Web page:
Please educate me on whatever I need to know.

    Lamb/sheep hides have been used for ages, surely there is a way to maintain the skin, so that it doesn't dry out, & so the fur stays attached, but no one around here has any answers.
    People just throw them away & buy new, because no one knows how to care for them anymore.
    These coats are the warmest, I want to keep them as long as I can.

    Thank you for your time.

  2. #2
    Join Date
    Feb 2007
    Location
    Greater Vancouver, Canada.
    Posts
    4,774

    Default

    I would be happy to share my knowledge and answer your questions.

    Please post each item as a separate thread and have lots of good pictures for reference and questions in relation to the pictures.

    This is how you post pictures
    http://www.leathercleaningrestoratio...30-How-to-Post

    We go from there . . .

  3. #3
    Join Date
    Feb 2007
    Location
    Greater Vancouver, Canada.
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    4,774

    Default

    >>> I want to extend their usable life, & strength.

    Skin is converted into leather through the tanning process. It is the continuing fatliquoring process that deposit average 14% of fat and oil into the leather structure when dry that make the leather supple to be useful and strong.

    However, white fur or wool or hair has limited tanning choice to maintain its original color, one that is non washable typically label as “dry clean” with waterless liquid only is by “alum” (alum-leather) and the other is “washable” with water by “wet-white”, “chrome-free” or “aldehyde”. Alum leather is water sensitive and browns easily and when soaked in water long enough to leach out the alum salts the leather will reverts to rawhide.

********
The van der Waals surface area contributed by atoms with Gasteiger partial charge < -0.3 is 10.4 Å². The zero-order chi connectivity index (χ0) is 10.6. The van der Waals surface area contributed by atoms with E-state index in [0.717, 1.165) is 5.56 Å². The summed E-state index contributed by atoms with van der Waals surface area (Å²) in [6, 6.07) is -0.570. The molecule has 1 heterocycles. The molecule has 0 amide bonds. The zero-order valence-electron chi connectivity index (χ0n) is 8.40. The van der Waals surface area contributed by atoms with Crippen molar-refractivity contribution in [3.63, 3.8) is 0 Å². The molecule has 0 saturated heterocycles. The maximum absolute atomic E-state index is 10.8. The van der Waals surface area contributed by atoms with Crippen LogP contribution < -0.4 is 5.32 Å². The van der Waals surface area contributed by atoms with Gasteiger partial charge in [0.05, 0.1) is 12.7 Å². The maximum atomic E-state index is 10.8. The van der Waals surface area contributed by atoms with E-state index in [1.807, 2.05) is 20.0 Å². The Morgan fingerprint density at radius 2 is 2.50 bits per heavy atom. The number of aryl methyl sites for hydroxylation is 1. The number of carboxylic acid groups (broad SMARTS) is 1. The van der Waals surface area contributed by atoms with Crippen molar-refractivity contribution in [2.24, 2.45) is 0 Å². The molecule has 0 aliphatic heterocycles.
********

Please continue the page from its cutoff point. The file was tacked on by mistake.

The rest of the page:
>>> I wonder if treating the leather side with some type of conditioner will do this.

    This treatment is known as “rejuvenating” with fatliquor. Fatliquor is the lifeblood of leather and the optimum moisture content average 14%. When process with Hydrator-3.3 > Fatliquor-5.0 > Hydrator-3.3 will return the leather as soft as you wish with added strength against rip and tear.


    >>> I need to know if the mouton & curly lamb should be considered as 'shearling', for care purposes, as they are the skin with hair/fur still attached.

    For care purpose shearling (wool shorn) or hair-on (full length) are treated the same process as the inner face, where the suede side is typically wear as the outer face. The outer face suede surface may be further coated with breathable finishing turning them into smooth napallan. Thus the cleaning process of suede and napallan differs.


    >>> Does removing the lining & treating the skin help maintain the strength?